are a lot like animals. Their only purpose is to be eaten. They’re just not as
tasty. Yet, for some reason, grouchy old Alfie Stephenson enjoys looking at
them in his backyard garden. He is so fauna-crazed, he rats out his oddball
next door neighbor to their landlord for the poor state of her untended back plot.
She has a black-death thumb, but the crusty old curmudgeon will eventually help
her tame her unruly garden in Simon Aboud’s This
Beautiful Fantastic (trailer
which opens today in New York.
up in an orphanage most likely caused Bella Brown’s poor social skills. The OCD
and germaphobia developed on their own. In Brown’s case, they are so
pronounced, the make everyday living a challenge. Of course, the last thing she
wants to do is spend time out in dirty, smelly nature. Unfortunately, she will have
to knuckle-down or be evicted. At least, she has some help. Stephenson’s former
cook Vernon will feed her well and he will use his dishes to extort some gardening
advice from the old grouch.
course, Stephpenson will eventually change his opinion of the awkward Ms.
Brown. She in turn will take a liking to a similarly eccentric patron at the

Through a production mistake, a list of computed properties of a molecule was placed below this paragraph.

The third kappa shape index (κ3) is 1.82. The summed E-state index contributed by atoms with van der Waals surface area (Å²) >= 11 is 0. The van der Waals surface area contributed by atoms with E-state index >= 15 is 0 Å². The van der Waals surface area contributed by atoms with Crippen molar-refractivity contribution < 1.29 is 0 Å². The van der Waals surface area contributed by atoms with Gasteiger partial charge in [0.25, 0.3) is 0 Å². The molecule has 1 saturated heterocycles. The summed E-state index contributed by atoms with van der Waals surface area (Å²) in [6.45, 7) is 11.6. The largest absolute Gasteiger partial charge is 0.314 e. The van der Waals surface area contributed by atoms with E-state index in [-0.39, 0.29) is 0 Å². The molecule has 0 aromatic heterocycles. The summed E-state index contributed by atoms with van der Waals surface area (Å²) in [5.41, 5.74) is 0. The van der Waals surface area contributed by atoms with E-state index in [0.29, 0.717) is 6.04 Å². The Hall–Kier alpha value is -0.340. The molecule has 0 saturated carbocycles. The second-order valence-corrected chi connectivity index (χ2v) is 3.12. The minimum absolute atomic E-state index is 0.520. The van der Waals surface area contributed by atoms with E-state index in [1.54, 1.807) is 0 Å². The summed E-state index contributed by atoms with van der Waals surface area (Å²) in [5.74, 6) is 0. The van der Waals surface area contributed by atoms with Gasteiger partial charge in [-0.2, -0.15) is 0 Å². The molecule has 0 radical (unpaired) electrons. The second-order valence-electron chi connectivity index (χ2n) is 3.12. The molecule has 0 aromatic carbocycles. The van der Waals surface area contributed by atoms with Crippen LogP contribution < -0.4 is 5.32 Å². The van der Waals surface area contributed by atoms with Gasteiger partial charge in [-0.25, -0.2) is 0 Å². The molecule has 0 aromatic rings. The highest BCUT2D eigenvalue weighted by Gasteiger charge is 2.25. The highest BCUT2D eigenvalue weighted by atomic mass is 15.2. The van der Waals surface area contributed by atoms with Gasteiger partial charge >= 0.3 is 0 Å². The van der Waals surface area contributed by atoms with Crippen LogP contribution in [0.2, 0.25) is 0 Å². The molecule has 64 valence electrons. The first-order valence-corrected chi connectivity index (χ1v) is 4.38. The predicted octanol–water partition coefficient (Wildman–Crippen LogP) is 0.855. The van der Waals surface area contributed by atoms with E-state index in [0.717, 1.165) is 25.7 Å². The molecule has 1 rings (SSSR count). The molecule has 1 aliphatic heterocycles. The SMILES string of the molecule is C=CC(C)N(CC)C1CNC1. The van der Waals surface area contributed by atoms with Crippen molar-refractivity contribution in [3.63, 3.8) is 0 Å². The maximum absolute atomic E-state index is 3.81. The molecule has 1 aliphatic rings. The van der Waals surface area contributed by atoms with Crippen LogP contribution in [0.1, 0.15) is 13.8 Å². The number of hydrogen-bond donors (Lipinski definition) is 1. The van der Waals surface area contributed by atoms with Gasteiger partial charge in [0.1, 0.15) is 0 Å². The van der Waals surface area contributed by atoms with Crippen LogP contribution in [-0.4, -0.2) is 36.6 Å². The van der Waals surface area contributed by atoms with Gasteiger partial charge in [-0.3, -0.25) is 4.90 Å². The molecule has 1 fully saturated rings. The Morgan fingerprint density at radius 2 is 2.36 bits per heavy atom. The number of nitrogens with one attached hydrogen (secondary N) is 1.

library, where her employment hangs by a thread. Billy the inventor also
provides a seed of inspiration for the children’s book she always meant to
some outlets, TBF has been billed as
a fantasy, because Brown spins a yarn about a steampunky Da Vinci-esque
mechanical bird, but that rather overstates matters. Nevertheless, it is quite
remarkable how well Aboud (Paul McCartney’s son-in-law) minimizes the
quirkiness in favor of dry British wit. Naturally, the crafty Tom Wilkinson is
his key ally in this respect. As Stephenson, he perfectly lands each and every
acerbic line and maintains his dignity during the scenes of melodramatic rapprochement.
as Ms. Brown, Jessica Brown Findlay (the Downton
Abbey sister who dies in childbirth) is much more closely akin to Ally
Sheedy in Breakfast Club than Audrey
Tautou in Amélie. On the other hand,
Andrew Scott piles on plenty of ah shucks charm as Vernon, channeling the likable
Irish everyman of films like The Bachelor Weekend rather than his villainous Jim Moriarty persona.
Yes, it is predictable, but TBF manages to be plucky without ant saccharine sweetness. Again,
Wilkinson’s contributions towards this end cannot be overstated. His arch
voiceovers are some of the best you will hear in a film all year. Recommended
for anyone who wants some polite British comedy with their tea and biscuits, This Beautiful Fantastic opens today
(3/10) in New York, at the Village East.
Labels: Andrew Scott, British Cinema, Tom Wilkinson